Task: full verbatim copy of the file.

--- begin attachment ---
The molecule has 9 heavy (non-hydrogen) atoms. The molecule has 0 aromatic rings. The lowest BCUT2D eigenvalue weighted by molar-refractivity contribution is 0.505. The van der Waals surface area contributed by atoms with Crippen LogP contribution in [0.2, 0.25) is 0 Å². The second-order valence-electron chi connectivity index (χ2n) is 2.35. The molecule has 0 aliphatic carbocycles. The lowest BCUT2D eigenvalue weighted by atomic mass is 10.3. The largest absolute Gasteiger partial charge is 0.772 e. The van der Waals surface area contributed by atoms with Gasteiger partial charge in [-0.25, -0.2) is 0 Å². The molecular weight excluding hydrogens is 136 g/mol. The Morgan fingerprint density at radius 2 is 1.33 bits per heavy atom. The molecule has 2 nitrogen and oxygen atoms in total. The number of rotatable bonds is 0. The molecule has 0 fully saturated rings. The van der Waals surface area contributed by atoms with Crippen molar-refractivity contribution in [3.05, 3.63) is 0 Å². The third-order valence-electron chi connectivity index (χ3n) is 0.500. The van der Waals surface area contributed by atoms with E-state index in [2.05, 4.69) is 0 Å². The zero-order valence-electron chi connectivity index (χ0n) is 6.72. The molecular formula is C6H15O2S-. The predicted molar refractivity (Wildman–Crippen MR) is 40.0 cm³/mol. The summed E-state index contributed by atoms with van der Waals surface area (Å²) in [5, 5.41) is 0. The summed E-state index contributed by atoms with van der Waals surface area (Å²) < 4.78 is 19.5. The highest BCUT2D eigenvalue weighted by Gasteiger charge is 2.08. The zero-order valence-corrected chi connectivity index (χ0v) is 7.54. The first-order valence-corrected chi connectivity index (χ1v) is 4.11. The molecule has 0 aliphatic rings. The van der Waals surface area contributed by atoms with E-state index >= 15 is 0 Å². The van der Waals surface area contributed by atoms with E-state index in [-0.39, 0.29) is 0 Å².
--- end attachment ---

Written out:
The molecule has 9 heavy (non-hydrogen) atoms. The molecule has 0 aromatic rings. The lowest BCUT2D eigenvalue weighted by molar-refractivity contribution is 0.505. The van der Waals surface area contributed by atoms with Crippen LogP contribution in [0.2, 0.25) is 0 Å². The second-order valence-electron chi connectivity index (χ2n) is 2.35. The molecule has 0 aliphatic carbocycles. The lowest BCUT2D eigenvalue weighted by atomic mass is 10.3. The largest absolute Gasteiger partial charge is 0.772 e. The van der Waals surface area contributed by atoms with Gasteiger partial charge in [-0.25, -0.2) is 0 Å². The molecular weight excluding hydrogens is 136 g/mol. The Morgan fingerprint density at radius 2 is 1.33 bits per heavy atom. The molecule has 2 nitrogen and oxygen atoms in total. The number of rotatable bonds is 0. The molecule has 0 fully saturated rings. The van der Waals surface area contributed by atoms with Crippen molar-refractivity contribution in [3.05, 3.63) is 0 Å². The third-order valence-electron chi connectivity index (χ3n) is 0.500. The van der Waals surface area contributed by atoms with E-state index in [2.05, 4.69) is 0 Å². The zero-order valence-electron chi connectivity index (χ0n) is 6.72. The molecular formula is C6H15O2S-. The predicted molar refractivity (Wildman–Crippen MR) is 40.0 cm³/mol. The summed E-state index contributed by atoms with van der Waals surface area (Å²) in [5, 5.41) is 0. The summed E-state index contributed by atoms with van der Waals surface area (Å²) < 4.78 is 19.5. The highest BCUT2D eigenvalue weighted by Gasteiger charge is 2.08. The zero-order valence-corrected chi connectivity index (χ0v) is 7.54. The first-order valence-corrected chi connectivity index (χ1v) is 4.11. The molecule has 0 aliphatic rings. The van der Waals surface area contributed by atoms with E-state index >= 15 is 0 Å². The van der Waals surface area contributed by atoms with E-state index in [-0.39, 0.29) is 0 Å².